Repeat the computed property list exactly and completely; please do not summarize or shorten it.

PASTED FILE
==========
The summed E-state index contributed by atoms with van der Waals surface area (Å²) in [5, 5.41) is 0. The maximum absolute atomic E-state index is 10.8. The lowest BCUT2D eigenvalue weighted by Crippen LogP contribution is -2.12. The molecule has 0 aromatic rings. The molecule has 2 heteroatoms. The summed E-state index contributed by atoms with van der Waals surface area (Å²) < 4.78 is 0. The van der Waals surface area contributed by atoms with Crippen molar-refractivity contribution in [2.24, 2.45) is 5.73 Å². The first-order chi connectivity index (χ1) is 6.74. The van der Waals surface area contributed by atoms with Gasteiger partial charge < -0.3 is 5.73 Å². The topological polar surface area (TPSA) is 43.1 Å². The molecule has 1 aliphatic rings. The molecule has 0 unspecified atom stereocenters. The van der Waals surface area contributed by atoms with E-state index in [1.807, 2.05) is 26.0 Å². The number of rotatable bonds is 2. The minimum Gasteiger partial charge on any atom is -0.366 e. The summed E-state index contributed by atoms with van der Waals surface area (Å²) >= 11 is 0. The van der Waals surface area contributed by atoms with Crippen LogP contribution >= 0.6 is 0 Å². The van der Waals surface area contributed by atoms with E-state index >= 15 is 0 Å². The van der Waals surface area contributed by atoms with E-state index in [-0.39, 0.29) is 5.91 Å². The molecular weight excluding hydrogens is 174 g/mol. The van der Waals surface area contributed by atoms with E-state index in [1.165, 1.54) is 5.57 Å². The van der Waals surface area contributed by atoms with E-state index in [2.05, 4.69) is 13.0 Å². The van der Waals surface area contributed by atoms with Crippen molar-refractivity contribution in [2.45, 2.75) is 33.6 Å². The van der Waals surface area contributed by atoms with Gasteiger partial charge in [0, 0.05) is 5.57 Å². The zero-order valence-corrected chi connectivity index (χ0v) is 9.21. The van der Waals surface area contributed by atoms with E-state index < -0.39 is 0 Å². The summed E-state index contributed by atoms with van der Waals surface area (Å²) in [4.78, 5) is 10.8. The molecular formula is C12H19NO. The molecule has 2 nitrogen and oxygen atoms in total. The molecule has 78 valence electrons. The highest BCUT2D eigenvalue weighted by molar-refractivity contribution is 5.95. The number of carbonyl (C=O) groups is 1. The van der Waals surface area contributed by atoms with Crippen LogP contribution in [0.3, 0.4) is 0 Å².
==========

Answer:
The summed E-state index contributed by atoms with van der Waals surface area (Å²) in [5, 5.41) is 0. The maximum absolute atomic E-state index is 10.8. The lowest BCUT2D eigenvalue weighted by Crippen LogP contribution is -2.12. The molecule has 0 aromatic rings. The molecule has 2 heteroatoms. The summed E-state index contributed by atoms with van der Waals surface area (Å²) < 4.78 is 0. The van der Waals surface area contributed by atoms with Crippen molar-refractivity contribution in [2.24, 2.45) is 5.73 Å². The first-order chi connectivity index (χ1) is 6.74. The van der Waals surface area contributed by atoms with Gasteiger partial charge < -0.3 is 5.73 Å². The topological polar surface area (TPSA) is 43.1 Å². The molecule has 1 aliphatic rings. The molecule has 0 unspecified atom stereocenters. The van der Waals surface area contributed by atoms with E-state index in [1.807, 2.05) is 26.0 Å². The number of rotatable bonds is 2. The minimum Gasteiger partial charge on any atom is -0.366 e. The summed E-state index contributed by atoms with van der Waals surface area (Å²) >= 11 is 0. The van der Waals surface area contributed by atoms with Crippen LogP contribution >= 0.6 is 0 Å². The van der Waals surface area contributed by atoms with E-state index >= 15 is 0 Å². The van der Waals surface area contributed by atoms with E-state index in [-0.39, 0.29) is 5.91 Å². The molecular weight excluding hydrogens is 174 g/mol. The van der Waals surface area contributed by atoms with E-state index in [1.165, 1.54) is 5.57 Å². The van der Waals surface area contributed by atoms with E-state index in [2.05, 4.69) is 13.0 Å². The van der Waals surface area contributed by atoms with Crippen molar-refractivity contribution in [2.45, 2.75) is 33.6 Å². The van der Waals surface area contributed by atoms with Gasteiger partial charge in [0, 0.05) is 5.57 Å². The zero-order valence-corrected chi connectivity index (χ0v) is 9.21. The van der Waals surface area contributed by atoms with E-state index < -0.39 is 0 Å². The summed E-state index contributed by atoms with van der Waals surface area (Å²) in [4.78, 5) is 10.8. The molecular formula is C12H19NO. The molecule has 2 nitrogen and oxygen atoms in total. The molecule has 78 valence electrons. The highest BCUT2D eigenvalue weighted by molar-refractivity contribution is 5.95. The number of carbonyl (C=O) groups is 1. The van der Waals surface area contributed by atoms with Crippen LogP contribution in [0.3, 0.4) is 0 Å².